Pour citrus dressing over cabbage and quickly mix.  Put four to six flautas on a plate, drizzle generously with spicy avocado creme, top with cabbage and garnish with a cilantro sprig.

I finally got this on the table at about 8:30 last night -- but it was well worth the wait.  The warm flautas with the cool, crisp sweet-tart slaw and the spicy avocado creme -- the BEST of this East/West Texas' girl's Tex-Mex cuisine.

Saturday, March 6, 2010

Essence of Orange and Grapefruit Biscuits

What a girl can do with a basic biscuit recipe!   I've taken the beautiful Southern biscuit, have added a bit of fresh orange and grapefruit and a dollop of sweet citrus butter and ta-daaaa --- the newest breakfast favorite at the Halfmann's.

It takes about 10 minutes to make the biscuits, so it's one of those recipes that you can whip out there on a frenzied morning.  And homemade tastes SO MUCH BETTER than canned.

First, lightly grate the peel of one large orange and 1/2 a grapefruit. (When making zest, you don't want to grate more than just the top colorful part of the peel, the deeper 'white stuff' is bitter.) Note: I used the grapefruit only because I had it on hand. Although I found it to be an interesting addition, it is by no means necessary.

My favorite biscuit recipe:

Preheat oven to 425

2 cups flour
1 tablespoon baking powder
1/2 tsp salt
1/4 tsp black pepper
1/2 stick COLD unsalted butter, diced into 1/4 inch cubes
2/3 cup buttermilk

Add first four ingredients and zest of orange and grapefruit (reserving a teaspoon of each to make citrus butter) into large mixing bowl and blend quickly with hands so it's well mixed. Add cubes of butter and work into flour mixture with hands and fingers quickly, so it resembles coarse meal.  Make a well with the mixture and pour in buttermilk. Again, working quickly and lightly with hands just until the dough comes together somewhat and you can form a ball with the dough.  Turn out on a lightly floured surface and press ball down and fold dough just two or three  times until smooth.  At this time roll out (make sure your rolling pin is floured) or press out to where dough is about 1/2" and cut with round biscuit/cookie cutter or small glass. Use all dough -- makes nine or 10 biscuits.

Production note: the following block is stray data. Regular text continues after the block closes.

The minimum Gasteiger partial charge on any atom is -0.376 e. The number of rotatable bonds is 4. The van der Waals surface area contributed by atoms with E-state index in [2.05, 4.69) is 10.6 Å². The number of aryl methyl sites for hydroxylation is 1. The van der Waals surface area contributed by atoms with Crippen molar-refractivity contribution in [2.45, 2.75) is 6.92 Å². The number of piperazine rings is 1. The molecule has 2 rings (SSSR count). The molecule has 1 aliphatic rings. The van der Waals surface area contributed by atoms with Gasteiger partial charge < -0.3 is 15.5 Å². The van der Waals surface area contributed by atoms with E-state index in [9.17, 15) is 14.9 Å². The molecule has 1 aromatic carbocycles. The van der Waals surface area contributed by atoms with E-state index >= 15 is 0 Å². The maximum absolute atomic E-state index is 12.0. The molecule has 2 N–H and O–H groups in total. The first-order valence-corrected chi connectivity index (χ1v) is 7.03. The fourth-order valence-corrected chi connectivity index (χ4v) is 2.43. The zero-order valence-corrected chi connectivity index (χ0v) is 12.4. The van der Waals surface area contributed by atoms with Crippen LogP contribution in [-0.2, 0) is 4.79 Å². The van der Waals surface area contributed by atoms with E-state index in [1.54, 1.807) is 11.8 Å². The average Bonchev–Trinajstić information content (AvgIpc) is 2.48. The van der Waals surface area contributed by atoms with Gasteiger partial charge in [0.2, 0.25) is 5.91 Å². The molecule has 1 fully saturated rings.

Place on ungreased cookie sheet and bake for about 15 to 20 minutes.  You want the bottom of the biscuits light golden brown and the tops lightly browned.  Don't overcook.

While the biscuits are baking, soften 3 tablespoons of butter in the microwave  and add a squeeze of orange and a little squeeze of grapefruit and blend into butter along with the remaining two teaspoons of zest.
You can melt the butter, add the juice and the zest and then enough powdered sugar with a spash of milk to make a sweet glaze icing (see bottom picture.)  That's the way my kids like them, of course.

Spread a little or a lot of either spread in the middle of each warm biscuit and eat 'em up!

Suggested listening:  "Roly Poly" by Bob Wills and most recently The Dixie Chicks w/Asleep at the Wheel

Thursday, March 4, 2010

The Savory Scone aka "My Uppity Texas Biscuit"

Scones are to the English what biscuits are to Southerners. Originating in Scotland in the 1500's, this quickbread has evolved from being made of oats and griddle baked, to a more delicate flour based bread, baked in the oven.  In England, they're served with afternoon tea.  At my house, this particular savory scone is served with a cup of coffee in the morning, or even a beer in the afternoon.

You will love my uppity Texian biscuits with apple bacon, sharp cheddar cheese and jalapenos.  Especially during this particular week, remembering the Alamo and all.  EASY to make. If I can, you can.